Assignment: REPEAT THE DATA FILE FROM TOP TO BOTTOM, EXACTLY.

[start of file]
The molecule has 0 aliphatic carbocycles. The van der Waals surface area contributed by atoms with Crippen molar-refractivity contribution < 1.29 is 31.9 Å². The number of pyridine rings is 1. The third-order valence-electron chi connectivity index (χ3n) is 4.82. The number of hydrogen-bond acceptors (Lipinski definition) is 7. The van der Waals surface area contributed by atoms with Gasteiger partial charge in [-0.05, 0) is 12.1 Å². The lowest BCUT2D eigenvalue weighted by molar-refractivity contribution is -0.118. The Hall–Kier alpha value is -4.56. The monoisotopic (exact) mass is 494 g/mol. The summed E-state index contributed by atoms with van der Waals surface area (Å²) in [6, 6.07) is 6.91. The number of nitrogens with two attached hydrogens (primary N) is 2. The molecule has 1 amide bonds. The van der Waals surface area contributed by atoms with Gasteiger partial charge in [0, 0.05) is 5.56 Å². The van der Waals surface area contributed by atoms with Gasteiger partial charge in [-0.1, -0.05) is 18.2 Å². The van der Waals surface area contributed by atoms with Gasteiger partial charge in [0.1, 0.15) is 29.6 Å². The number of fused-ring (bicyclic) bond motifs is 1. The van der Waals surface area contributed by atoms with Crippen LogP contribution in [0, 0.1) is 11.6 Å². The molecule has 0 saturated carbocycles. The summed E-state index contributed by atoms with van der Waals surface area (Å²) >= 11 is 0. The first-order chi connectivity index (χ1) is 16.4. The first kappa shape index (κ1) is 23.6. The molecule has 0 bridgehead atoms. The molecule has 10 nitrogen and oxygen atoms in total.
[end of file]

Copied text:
The molecule has 0 aliphatic carbocycles. The van der Waals surface area contributed by atoms with Crippen molar-refractivity contribution < 1.29 is 31.9 Å². The number of pyridine rings is 1. The third-order valence-electron chi connectivity index (χ3n) is 4.82. The number of hydrogen-bond acceptors (Lipinski definition) is 7. The van der Waals surface area contributed by atoms with Gasteiger partial charge in [-0.05, 0) is 12.1 Å². The lowest BCUT2D eigenvalue weighted by molar-refractivity contribution is -0.118. The Hall–Kier alpha value is -4.56. The monoisotopic (exact) mass is 494 g/mol. The summed E-state index contributed by atoms with van der Waals surface area (Å²) in [6, 6.07) is 6.91. The number of nitrogens with two attached hydrogens (primary N) is 2. The molecule has 1 amide bonds. The van der Waals surface area contributed by atoms with Gasteiger partial charge in [0, 0.05) is 5.56 Å². The van der Waals surface area contributed by atoms with Gasteiger partial charge in [-0.1, -0.05) is 18.2 Å². The van der Waals surface area contributed by atoms with Gasteiger partial charge in [0.1, 0.15) is 29.6 Å². The number of fused-ring (bicyclic) bond motifs is 1. The van der Waals surface area contributed by atoms with Crippen LogP contribution in [0, 0.1) is 11.6 Å². The molecule has 0 saturated carbocycles. The summed E-state index contributed by atoms with van der Waals surface area (Å²) >= 11 is 0. The first-order chi connectivity index (χ1) is 16.4. The first kappa shape index (κ1) is 23.6. The molecule has 0 bridgehead atoms. The molecule has 10 nitrogen and oxygen atoms in total.